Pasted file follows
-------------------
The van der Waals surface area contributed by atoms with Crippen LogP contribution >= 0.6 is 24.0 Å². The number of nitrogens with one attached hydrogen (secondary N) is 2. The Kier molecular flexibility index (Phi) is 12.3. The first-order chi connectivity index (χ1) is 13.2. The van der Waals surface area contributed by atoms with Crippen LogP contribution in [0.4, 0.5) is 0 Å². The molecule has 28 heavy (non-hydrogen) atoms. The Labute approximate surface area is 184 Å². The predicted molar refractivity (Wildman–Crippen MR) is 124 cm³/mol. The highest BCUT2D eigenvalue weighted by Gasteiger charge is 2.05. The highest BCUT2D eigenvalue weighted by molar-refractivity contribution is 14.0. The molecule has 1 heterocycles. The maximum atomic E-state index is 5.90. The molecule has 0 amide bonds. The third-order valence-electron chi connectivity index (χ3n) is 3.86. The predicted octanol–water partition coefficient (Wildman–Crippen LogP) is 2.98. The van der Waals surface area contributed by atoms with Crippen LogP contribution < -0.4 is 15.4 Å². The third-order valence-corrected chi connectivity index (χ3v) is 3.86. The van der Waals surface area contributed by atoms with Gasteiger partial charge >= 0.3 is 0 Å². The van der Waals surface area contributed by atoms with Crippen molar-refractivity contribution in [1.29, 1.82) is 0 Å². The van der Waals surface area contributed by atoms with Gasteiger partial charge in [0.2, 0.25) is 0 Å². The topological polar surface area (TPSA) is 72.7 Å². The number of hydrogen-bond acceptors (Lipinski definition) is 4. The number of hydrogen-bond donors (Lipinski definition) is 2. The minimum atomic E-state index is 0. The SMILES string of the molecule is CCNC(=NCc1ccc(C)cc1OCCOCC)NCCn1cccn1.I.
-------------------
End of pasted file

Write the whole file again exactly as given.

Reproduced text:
The van der Waals surface area contributed by atoms with Crippen LogP contribution >= 0.6 is 24.0 Å². The number of nitrogens with one attached hydrogen (secondary N) is 2. The Kier molecular flexibility index (Phi) is 12.3. The first-order chi connectivity index (χ1) is 13.2. The van der Waals surface area contributed by atoms with Crippen LogP contribution in [0.4, 0.5) is 0 Å². The molecule has 28 heavy (non-hydrogen) atoms. The Labute approximate surface area is 184 Å². The predicted molar refractivity (Wildman–Crippen MR) is 124 cm³/mol. The highest BCUT2D eigenvalue weighted by Gasteiger charge is 2.05. The highest BCUT2D eigenvalue weighted by molar-refractivity contribution is 14.0. The molecule has 1 heterocycles. The maximum atomic E-state index is 5.90. The molecule has 0 amide bonds. The third-order valence-electron chi connectivity index (χ3n) is 3.86. The predicted octanol–water partition coefficient (Wildman–Crippen LogP) is 2.98. The van der Waals surface area contributed by atoms with Crippen LogP contribution < -0.4 is 15.4 Å². The third-order valence-corrected chi connectivity index (χ3v) is 3.86. The van der Waals surface area contributed by atoms with Gasteiger partial charge >= 0.3 is 0 Å². The van der Waals surface area contributed by atoms with Crippen molar-refractivity contribution in [1.29, 1.82) is 0 Å². The van der Waals surface area contributed by atoms with Gasteiger partial charge in [0.2, 0.25) is 0 Å². The topological polar surface area (TPSA) is 72.7 Å². The number of hydrogen-bond acceptors (Lipinski definition) is 4. The number of hydrogen-bond donors (Lipinski definition) is 2. The minimum atomic E-state index is 0. The SMILES string of the molecule is CCNC(=NCc1ccc(C)cc1OCCOCC)NCCn1cccn1.I.